Join Date: Mar 2006
Location: New England
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One thing I think that most couples who are new to sailng don't think about, even if they are both really into the idea of cruising, is that both of them will often effectively be single-handing the boat when they are out... the other will be sleeping, plotting their position, cooking in the galley, bleeding the fuel lines, whatever... Each really needs to have all the abilities to navigate, sail, dock, reef the sails, and anchor the boat as if they were single handing.
There have been a few horror stories about how the husband fell overboard, and the wife didn't know enough about sailing the boat to do a successful MOB recovery.
That said... when a couple is out sailing... one of the couple should definitely take the responsiblity of being "captain". Sailing a boat by committee is a dangerous and foolish way to do it. They also need to be able to work as a team, as well as independently. IMHO, if they can't do both... the marriage is on its way to being sunk... but that's just me.
As for small boat sailing... I think sailing a dinghy is an excellent thing to do, even if you have no ambition to race them. Dinghies and smaller keelboats, like J/24s are so much more responsive to sail trim, crew position, steering changes, and such, that you really do learn a lot more about how these affect a boat's performance. Crewing on a race boat is also a good thing, especially in light air races. Maximizing the performance of a boat in light air is just as important to the cruising sailor IMHO, as it is to the racing sailor. Being able to tweak a boat and get her moving in five knots of wind could be the difference between firing up the iron genny and ghosting along in splendid silence... It could also be worth a day's time over a longer ocean passage.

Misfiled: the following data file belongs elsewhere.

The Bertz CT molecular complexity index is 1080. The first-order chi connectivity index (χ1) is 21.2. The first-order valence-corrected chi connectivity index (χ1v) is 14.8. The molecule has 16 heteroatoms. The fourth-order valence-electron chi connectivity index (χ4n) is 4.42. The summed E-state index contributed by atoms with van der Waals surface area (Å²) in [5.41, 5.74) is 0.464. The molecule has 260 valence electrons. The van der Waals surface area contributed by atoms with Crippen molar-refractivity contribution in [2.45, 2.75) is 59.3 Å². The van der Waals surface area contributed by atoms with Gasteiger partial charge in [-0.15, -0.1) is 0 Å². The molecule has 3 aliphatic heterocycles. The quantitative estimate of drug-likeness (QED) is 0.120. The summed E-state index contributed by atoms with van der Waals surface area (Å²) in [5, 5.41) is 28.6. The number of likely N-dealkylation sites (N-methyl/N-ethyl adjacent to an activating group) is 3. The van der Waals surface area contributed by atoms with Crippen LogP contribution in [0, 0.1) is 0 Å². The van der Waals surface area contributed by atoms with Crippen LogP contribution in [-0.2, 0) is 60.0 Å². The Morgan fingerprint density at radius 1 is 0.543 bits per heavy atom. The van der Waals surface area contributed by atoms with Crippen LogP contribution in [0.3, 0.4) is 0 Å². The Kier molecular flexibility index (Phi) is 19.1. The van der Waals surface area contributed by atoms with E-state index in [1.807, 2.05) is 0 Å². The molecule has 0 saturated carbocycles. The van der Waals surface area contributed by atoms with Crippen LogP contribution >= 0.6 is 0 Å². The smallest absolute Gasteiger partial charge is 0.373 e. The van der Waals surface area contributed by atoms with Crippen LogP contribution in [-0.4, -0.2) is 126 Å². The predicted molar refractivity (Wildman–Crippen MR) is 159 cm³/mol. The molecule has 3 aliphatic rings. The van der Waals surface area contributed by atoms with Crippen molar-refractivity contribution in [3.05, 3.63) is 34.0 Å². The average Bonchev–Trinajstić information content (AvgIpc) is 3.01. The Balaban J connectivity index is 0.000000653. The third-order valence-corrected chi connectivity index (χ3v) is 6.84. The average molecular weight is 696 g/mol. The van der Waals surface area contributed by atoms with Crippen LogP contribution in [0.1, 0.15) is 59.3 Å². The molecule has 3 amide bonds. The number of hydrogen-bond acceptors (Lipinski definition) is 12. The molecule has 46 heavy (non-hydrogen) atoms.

Sailing in heavy wind is far easier, in some ways... than light air, which requires far more knowledge of tweaking the boat to get her to perform.
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You know what the first rule of sailing is? ...Love. You can learn all the math in the 'verse, but you take
a boat to the sea you don't love, she'll shake you off just as sure as the turning of the worlds. Love keeps
her going when she oughta fall down, tells you she's hurting 'fore she keens. Makes her a home.
—Cpt. Mal Reynolds, Serenity (edited)
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